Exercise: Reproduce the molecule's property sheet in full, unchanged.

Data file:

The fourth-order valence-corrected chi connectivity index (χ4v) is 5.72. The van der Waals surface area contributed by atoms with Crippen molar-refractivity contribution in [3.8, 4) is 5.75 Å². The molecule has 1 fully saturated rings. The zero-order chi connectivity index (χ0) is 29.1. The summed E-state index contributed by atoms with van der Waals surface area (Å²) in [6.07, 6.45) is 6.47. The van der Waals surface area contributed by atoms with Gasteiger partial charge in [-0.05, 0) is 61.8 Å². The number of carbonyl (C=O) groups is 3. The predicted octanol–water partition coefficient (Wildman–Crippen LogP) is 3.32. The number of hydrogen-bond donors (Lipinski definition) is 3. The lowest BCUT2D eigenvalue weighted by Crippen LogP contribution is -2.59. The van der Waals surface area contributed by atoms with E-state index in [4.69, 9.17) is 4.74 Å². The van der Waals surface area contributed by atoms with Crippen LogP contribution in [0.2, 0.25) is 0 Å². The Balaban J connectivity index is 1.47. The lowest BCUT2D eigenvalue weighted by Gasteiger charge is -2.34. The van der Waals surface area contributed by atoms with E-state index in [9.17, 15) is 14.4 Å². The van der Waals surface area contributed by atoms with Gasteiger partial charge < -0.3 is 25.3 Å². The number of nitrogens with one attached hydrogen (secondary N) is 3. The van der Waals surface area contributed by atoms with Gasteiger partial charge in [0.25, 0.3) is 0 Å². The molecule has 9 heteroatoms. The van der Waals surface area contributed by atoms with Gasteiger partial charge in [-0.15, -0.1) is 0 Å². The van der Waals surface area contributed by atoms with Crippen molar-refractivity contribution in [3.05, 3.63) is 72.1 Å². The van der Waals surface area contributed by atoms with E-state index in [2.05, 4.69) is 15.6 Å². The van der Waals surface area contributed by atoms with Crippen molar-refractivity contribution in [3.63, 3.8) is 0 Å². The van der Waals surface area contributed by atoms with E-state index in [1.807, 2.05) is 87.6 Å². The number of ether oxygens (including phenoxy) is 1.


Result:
The fourth-order valence-corrected chi connectivity index (χ4v) is 5.72. The van der Waals surface area contributed by atoms with Crippen molar-refractivity contribution in [3.8, 4) is 5.75 Å². The molecule has 1 fully saturated rings. The zero-order chi connectivity index (χ0) is 29.1. The summed E-state index contributed by atoms with van der Waals surface area (Å²) in [6.07, 6.45) is 6.47. The van der Waals surface area contributed by atoms with Gasteiger partial charge in [-0.05, 0) is 61.8 Å². The number of carbonyl (C=O) groups is 3. The predicted octanol–water partition coefficient (Wildman–Crippen LogP) is 3.32. The number of hydrogen-bond donors (Lipinski definition) is 3. The lowest BCUT2D eigenvalue weighted by Crippen LogP contribution is -2.59. The van der Waals surface area contributed by atoms with E-state index in [4.69, 9.17) is 4.74 Å². The van der Waals surface area contributed by atoms with Crippen LogP contribution in [0.2, 0.25) is 0 Å². The Balaban J connectivity index is 1.47. The lowest BCUT2D eigenvalue weighted by Gasteiger charge is -2.34. The van der Waals surface area contributed by atoms with E-state index in [9.17, 15) is 14.4 Å². The van der Waals surface area contributed by atoms with Gasteiger partial charge < -0.3 is 25.3 Å². The number of nitrogens with one attached hydrogen (secondary N) is 3. The van der Waals surface area contributed by atoms with Gasteiger partial charge in [0.25, 0.3) is 0 Å². The molecule has 9 heteroatoms. The van der Waals surface area contributed by atoms with Gasteiger partial charge in [-0.15, -0.1) is 0 Å². The van der Waals surface area contributed by atoms with Crippen molar-refractivity contribution in [3.05, 3.63) is 72.1 Å². The van der Waals surface area contributed by atoms with E-state index in [2.05, 4.69) is 15.6 Å². The van der Waals surface area contributed by atoms with Crippen molar-refractivity contribution in [3.63, 3.8) is 0 Å². The van der Waals surface area contributed by atoms with E-state index in [1.807, 2.05) is 87.6 Å². The number of ether oxygens (including phenoxy) is 1.